The company, although backed by the government, failed to raise further funds after an initial £200m funding round.
Britishvolt, which is carrying out a £3.8 billion battery cell mega-factory project for electric vehicles in the north-east of England, is on the brink of default, according to the British press.
“We are aware of market speculation. We are actively working on several potential scenarios to provide the necessary stability” to the company, a spokesman for Britishvolt responded to AFP, declining to provide more details.
The company could apply for its location as early as Monday, having run out of money to finance the construction of its factory and having failed to raise additional funds, with 300 jobs at stake.
Britishvolt sought to raise £200m, or even outright sell the business – the company would have been in advanced discussions with a number of potential buyers, including India’s Tata Motors, the Financial Times specifies.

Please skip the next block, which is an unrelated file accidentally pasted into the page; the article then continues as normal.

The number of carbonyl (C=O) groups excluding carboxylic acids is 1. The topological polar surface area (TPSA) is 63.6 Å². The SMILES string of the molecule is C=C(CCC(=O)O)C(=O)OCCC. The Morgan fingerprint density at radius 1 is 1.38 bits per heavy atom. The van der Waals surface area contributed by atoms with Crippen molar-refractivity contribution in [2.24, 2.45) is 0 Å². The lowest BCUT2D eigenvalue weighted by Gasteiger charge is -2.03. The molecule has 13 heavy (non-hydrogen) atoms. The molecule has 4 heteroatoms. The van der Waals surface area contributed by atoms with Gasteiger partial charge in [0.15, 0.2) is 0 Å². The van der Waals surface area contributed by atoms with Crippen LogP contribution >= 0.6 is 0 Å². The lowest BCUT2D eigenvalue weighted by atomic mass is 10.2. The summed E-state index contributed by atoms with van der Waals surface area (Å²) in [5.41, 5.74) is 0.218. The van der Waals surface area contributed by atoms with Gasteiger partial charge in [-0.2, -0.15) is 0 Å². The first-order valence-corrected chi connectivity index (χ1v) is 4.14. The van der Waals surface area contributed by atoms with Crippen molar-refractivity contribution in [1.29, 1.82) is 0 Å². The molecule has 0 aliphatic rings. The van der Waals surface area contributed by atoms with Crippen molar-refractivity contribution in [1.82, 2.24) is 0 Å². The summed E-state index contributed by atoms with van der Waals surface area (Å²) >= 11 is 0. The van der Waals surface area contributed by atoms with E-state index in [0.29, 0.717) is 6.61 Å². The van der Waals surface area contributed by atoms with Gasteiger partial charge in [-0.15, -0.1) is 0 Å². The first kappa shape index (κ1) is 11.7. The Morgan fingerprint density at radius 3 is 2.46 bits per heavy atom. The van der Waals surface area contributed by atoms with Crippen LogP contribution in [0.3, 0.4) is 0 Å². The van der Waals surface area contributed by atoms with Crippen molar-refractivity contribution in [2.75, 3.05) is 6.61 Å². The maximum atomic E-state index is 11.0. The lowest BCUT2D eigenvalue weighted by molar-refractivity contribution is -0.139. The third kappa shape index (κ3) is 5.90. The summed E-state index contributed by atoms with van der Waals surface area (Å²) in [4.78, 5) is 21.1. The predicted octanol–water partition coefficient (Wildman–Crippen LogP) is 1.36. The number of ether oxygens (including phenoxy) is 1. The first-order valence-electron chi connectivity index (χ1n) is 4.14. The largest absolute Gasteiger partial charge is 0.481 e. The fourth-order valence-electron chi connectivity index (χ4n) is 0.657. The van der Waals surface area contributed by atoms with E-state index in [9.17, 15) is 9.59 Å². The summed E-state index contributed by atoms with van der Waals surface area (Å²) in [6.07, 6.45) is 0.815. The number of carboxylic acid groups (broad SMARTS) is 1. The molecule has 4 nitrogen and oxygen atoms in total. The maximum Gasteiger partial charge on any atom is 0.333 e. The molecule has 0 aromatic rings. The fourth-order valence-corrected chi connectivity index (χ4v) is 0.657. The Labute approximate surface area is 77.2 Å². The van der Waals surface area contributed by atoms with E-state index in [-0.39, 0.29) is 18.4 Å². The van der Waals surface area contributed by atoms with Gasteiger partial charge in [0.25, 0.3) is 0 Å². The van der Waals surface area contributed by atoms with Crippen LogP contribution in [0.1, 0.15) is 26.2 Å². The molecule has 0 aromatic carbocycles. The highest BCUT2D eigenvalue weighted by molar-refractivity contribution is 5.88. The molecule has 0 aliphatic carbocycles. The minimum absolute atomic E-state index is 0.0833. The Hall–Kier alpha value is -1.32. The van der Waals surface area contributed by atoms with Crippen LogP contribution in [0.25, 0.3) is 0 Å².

The company had acknowledged in August difficulties related to “market conditions, including galloping inflation and rising interest rates”, also citing “geopolitical uncertainties” and “the global energy crisis” that pushed back the date for the start of production, which was originally envisaged from late 2023 until 2025.
Future funding of £1.7bn
Britishvolt has so far raised £200m and in January entered into a long-term partnership with logistics building specialist Tritax and UK asset management giant Abrn involving £1.7bn in funding.
The project has also received support from former Prime Minister Boris Johnson’s government, with local press funding estimated at £100m yet to be paid out. Britishvolt has also signed memorandums of understanding for cooperation with the British car manufacturers Aston Martin and Lotus.
The company aims to produce more than 300,000 batteries for electric vehicles annually in Blyth, north of Newcastle, with a total production capacity of 30 GWh by the end of the decade. She announced her intention to directly employ 3,000 people and assured that the factory would also create 5,000 indirect jobs in the UK.
Other battery megafactory projects have been launched across the country, including one by Nissan in Sunderland, south of Newcastle, in partnership with China’s Envision AESC, and another in the West Midlands region. ‘England). The UK has committed to carbon neutrality by 2050 and will ban the sale of new petrol and diesel cars from 2030.